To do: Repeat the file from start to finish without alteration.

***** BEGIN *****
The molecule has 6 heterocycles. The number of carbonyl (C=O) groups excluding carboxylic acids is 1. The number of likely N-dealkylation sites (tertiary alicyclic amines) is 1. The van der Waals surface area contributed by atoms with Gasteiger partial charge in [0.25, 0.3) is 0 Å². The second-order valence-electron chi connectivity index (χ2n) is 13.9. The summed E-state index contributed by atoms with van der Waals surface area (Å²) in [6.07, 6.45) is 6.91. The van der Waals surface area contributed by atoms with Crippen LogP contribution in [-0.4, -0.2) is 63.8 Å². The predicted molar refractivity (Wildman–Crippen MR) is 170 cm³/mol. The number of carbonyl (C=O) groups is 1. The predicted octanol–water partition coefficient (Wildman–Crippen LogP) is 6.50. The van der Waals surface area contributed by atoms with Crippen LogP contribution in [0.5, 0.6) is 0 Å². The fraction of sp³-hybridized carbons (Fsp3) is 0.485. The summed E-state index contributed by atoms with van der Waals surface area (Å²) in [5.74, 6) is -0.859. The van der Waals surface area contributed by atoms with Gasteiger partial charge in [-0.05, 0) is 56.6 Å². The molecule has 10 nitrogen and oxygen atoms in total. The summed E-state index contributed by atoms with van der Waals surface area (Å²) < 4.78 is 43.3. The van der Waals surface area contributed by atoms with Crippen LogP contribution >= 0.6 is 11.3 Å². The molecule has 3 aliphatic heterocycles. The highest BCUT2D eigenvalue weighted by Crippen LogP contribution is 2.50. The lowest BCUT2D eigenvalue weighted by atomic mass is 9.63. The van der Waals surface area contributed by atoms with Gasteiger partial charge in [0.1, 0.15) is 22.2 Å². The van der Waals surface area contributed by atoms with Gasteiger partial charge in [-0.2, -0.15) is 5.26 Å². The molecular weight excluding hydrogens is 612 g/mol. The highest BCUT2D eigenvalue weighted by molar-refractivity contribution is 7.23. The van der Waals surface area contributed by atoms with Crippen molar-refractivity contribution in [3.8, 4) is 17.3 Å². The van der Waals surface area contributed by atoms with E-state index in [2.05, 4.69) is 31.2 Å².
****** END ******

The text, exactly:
The molecule has 6 heterocycles. The number of carbonyl (C=O) groups excluding carboxylic acids is 1. The number of likely N-dealkylation sites (tertiary alicyclic amines) is 1. The van der Waals surface area contributed by atoms with Gasteiger partial charge in [0.25, 0.3) is 0 Å². The second-order valence-electron chi connectivity index (χ2n) is 13.9. The summed E-state index contributed by atoms with van der Waals surface area (Å²) in [6.07, 6.45) is 6.91. The van der Waals surface area contributed by atoms with Crippen LogP contribution in [-0.4, -0.2) is 63.8 Å². The predicted molar refractivity (Wildman–Crippen MR) is 170 cm³/mol. The number of carbonyl (C=O) groups is 1. The predicted octanol–water partition coefficient (Wildman–Crippen LogP) is 6.50. The van der Waals surface area contributed by atoms with Crippen LogP contribution in [0.5, 0.6) is 0 Å². The fraction of sp³-hybridized carbons (Fsp3) is 0.485. The summed E-state index contributed by atoms with van der Waals surface area (Å²) in [5.74, 6) is -0.859. The van der Waals surface area contributed by atoms with Gasteiger partial charge in [-0.05, 0) is 56.6 Å². The molecule has 10 nitrogen and oxygen atoms in total. The summed E-state index contributed by atoms with van der Waals surface area (Å²) < 4.78 is 43.3. The van der Waals surface area contributed by atoms with Crippen LogP contribution >= 0.6 is 11.3 Å². The molecule has 3 aliphatic heterocycles. The highest BCUT2D eigenvalue weighted by Crippen LogP contribution is 2.50. The lowest BCUT2D eigenvalue weighted by atomic mass is 9.63. The van der Waals surface area contributed by atoms with Gasteiger partial charge in [0.1, 0.15) is 22.2 Å². The van der Waals surface area contributed by atoms with Gasteiger partial charge in [-0.2, -0.15) is 5.26 Å². The molecular weight excluding hydrogens is 612 g/mol. The highest BCUT2D eigenvalue weighted by molar-refractivity contribution is 7.23. The van der Waals surface area contributed by atoms with Crippen molar-refractivity contribution in [3.8, 4) is 17.3 Å². The van der Waals surface area contributed by atoms with E-state index in [2.05, 4.69) is 31.2 Å².